Architectural Icon: Villa Necchi Campiglio by Piero Portaluppi

Italian rationalism meets art deco glamour in this stylish 1930s villa in the heart of Italy’s fashion capital, Milan

villa necchi campiglio
Fondo Ambiente Italiano

Arriving at Villa Necchi Campiglio is like being transported to another world. Despite its city-centre location a stone’s throw from the Duomo, this lavish property is surrounded by an ornate garden filled with magnolia and wisteria and home to Milan’s first private swimming pool and a tennis court.

villa necchi campiglio milan italy
SFM MILAN (Italy) / Alamy Stock Photo

As you step inside, you are greeted by an implausibly grand lobby featuring a floor of walnut inlaid with rosewood, a marble staircase framed by a striking gold-detailed balustrade, and the promise of more delights still to be discovered as you explore. It’s not hard to see why it was used as a filming location for the movies I Am Love and, more recently, House of Gucci. Ever since its completion in 1935, this villa has incited a sense of wonder among the Italian elite.

villa necchi campiglio
Barbara Verduci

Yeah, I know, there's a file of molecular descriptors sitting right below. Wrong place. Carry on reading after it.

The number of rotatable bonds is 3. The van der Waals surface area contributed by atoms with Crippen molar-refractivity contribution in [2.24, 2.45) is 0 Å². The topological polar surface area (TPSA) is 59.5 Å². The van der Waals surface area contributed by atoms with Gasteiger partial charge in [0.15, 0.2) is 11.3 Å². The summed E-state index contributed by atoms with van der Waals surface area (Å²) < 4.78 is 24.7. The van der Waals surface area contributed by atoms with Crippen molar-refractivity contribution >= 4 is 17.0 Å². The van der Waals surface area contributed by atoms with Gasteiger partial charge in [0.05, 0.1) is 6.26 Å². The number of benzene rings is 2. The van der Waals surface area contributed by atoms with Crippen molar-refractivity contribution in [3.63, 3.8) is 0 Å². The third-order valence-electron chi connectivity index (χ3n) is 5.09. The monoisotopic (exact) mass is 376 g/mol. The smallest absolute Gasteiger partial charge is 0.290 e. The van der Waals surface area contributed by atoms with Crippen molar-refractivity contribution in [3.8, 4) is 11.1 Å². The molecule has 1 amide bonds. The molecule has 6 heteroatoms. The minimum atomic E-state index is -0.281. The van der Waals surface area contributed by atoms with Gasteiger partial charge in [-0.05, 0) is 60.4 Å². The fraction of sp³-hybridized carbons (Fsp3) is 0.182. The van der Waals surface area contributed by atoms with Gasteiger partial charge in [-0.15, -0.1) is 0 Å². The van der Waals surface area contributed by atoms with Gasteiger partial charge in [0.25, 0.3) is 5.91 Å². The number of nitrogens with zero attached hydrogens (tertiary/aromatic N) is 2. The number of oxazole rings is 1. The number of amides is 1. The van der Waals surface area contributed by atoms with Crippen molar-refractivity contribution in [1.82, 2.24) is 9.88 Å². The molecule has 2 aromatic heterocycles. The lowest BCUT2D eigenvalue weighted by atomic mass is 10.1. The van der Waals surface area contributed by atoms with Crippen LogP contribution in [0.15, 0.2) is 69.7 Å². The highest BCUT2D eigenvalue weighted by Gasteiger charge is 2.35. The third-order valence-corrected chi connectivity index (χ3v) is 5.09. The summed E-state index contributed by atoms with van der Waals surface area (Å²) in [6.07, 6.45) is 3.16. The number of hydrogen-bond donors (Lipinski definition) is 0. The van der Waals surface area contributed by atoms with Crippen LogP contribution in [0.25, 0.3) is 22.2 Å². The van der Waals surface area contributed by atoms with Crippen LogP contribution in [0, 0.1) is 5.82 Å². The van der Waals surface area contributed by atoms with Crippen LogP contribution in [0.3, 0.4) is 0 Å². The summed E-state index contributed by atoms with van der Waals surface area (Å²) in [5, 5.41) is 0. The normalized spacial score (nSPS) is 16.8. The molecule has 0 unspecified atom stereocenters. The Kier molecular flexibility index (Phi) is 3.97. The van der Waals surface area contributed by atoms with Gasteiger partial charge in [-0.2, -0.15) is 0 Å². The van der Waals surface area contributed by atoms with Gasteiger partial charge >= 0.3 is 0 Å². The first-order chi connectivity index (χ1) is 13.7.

Architect Piero Portaluppi designed the house and garden for sisters Nedda and Gigina Necchi, heirs to a successful cast-iron-manufacturing business in Pavia, and Gigina’s husband, Angelo Campiglio.

Sparing no expense, the design combined elements of Italian rationalism and art deco with the latest technologies – including central heating, electric blinds and a dumbwaiter– to create a building that served as both a family home and a venue for high-society parties. With its marble-trimmed façade, jewel-like glass veranda and modern layout, it offered a refreshing contrast to the city’s many historic palazzos.

villa necchi campiglio
Fondo Ambiente Italiano

Neither of the Necchi sisters had children, so the villa was bequeathed to the Fondo Ambiente Italiano (Italy’s National Trust) after Gigina’s death in 2001. By this time, the house was no longer just the work of one architect; the family had commissioned Tomaso Buzzi to reimagine some of the interiors after World War II, when the building was occupied by the Italian fascist army. Compared with the stylised details and motifs of Portaluppi, Buzzi added softer, more ornamental elements that include antique furniture and textiles.

villa necchi campiglio
Fondo Ambiente Italiano

Villa Necchi Campiglio has been open to the public since 2008 and continues to offer the same dichotomy of styles. A renovation by Piero Castellini Baldissera restored many of Portaluppi’s details, but Buzzi’s touch is still visible throughout. In the library, a diamond-patterned stucco ceiling contrasts with Guglielmo Ulrich games tables, while the dining room brings parchment wallpaper together with Belgian tapestries.

There are surprises to be found too, including a collection of drawings by 20th-century masters including Picasso and Matisse. In a city that never stands still, this villa offers a moment to reflect on a fortunate, storied past. fondoambiente.it

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